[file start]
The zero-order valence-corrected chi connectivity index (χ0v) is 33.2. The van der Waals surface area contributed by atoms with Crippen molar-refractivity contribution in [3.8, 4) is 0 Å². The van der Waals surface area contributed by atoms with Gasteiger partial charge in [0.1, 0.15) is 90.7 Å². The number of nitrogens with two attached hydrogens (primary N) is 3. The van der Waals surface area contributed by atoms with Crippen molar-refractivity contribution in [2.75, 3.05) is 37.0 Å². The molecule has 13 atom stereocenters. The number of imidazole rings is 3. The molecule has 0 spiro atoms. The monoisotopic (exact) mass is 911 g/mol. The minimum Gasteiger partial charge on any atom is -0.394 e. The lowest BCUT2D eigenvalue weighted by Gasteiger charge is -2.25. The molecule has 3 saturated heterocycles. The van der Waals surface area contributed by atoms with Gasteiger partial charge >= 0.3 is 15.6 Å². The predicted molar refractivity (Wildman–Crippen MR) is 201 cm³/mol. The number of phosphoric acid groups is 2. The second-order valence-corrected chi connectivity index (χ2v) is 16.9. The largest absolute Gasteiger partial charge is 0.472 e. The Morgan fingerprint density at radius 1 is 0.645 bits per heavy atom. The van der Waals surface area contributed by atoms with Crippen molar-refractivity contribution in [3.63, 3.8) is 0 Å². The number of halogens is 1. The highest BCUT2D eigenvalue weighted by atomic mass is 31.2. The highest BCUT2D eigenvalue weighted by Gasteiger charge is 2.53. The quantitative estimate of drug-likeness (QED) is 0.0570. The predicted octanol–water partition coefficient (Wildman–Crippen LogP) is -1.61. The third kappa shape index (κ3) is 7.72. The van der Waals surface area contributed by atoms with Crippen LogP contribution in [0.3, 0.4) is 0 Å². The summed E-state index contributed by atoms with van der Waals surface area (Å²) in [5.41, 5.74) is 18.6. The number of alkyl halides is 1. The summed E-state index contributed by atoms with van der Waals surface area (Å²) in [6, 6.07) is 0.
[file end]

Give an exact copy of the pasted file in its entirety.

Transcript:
The zero-order valence-corrected chi connectivity index (χ0v) is 33.2. The van der Waals surface area contributed by atoms with Crippen molar-refractivity contribution in [3.8, 4) is 0 Å². The van der Waals surface area contributed by atoms with Gasteiger partial charge in [0.1, 0.15) is 90.7 Å². The number of nitrogens with two attached hydrogens (primary N) is 3. The van der Waals surface area contributed by atoms with Crippen molar-refractivity contribution in [2.75, 3.05) is 37.0 Å². The molecule has 13 atom stereocenters. The number of imidazole rings is 3. The molecule has 0 spiro atoms. The monoisotopic (exact) mass is 911 g/mol. The minimum Gasteiger partial charge on any atom is -0.394 e. The lowest BCUT2D eigenvalue weighted by Gasteiger charge is -2.25. The molecule has 3 saturated heterocycles. The van der Waals surface area contributed by atoms with Gasteiger partial charge >= 0.3 is 15.6 Å². The predicted molar refractivity (Wildman–Crippen MR) is 201 cm³/mol. The number of phosphoric acid groups is 2. The second-order valence-corrected chi connectivity index (χ2v) is 16.9. The largest absolute Gasteiger partial charge is 0.472 e. The Morgan fingerprint density at radius 1 is 0.645 bits per heavy atom. The van der Waals surface area contributed by atoms with Crippen molar-refractivity contribution in [3.63, 3.8) is 0 Å². The number of halogens is 1. The highest BCUT2D eigenvalue weighted by atomic mass is 31.2. The highest BCUT2D eigenvalue weighted by Gasteiger charge is 2.53. The quantitative estimate of drug-likeness (QED) is 0.0570. The predicted octanol–water partition coefficient (Wildman–Crippen LogP) is -1.61. The third kappa shape index (κ3) is 7.72. The van der Waals surface area contributed by atoms with Crippen LogP contribution in [0.3, 0.4) is 0 Å². The summed E-state index contributed by atoms with van der Waals surface area (Å²) in [5.41, 5.74) is 18.6. The number of alkyl halides is 1. The summed E-state index contributed by atoms with van der Waals surface area (Å²) in [6, 6.07) is 0.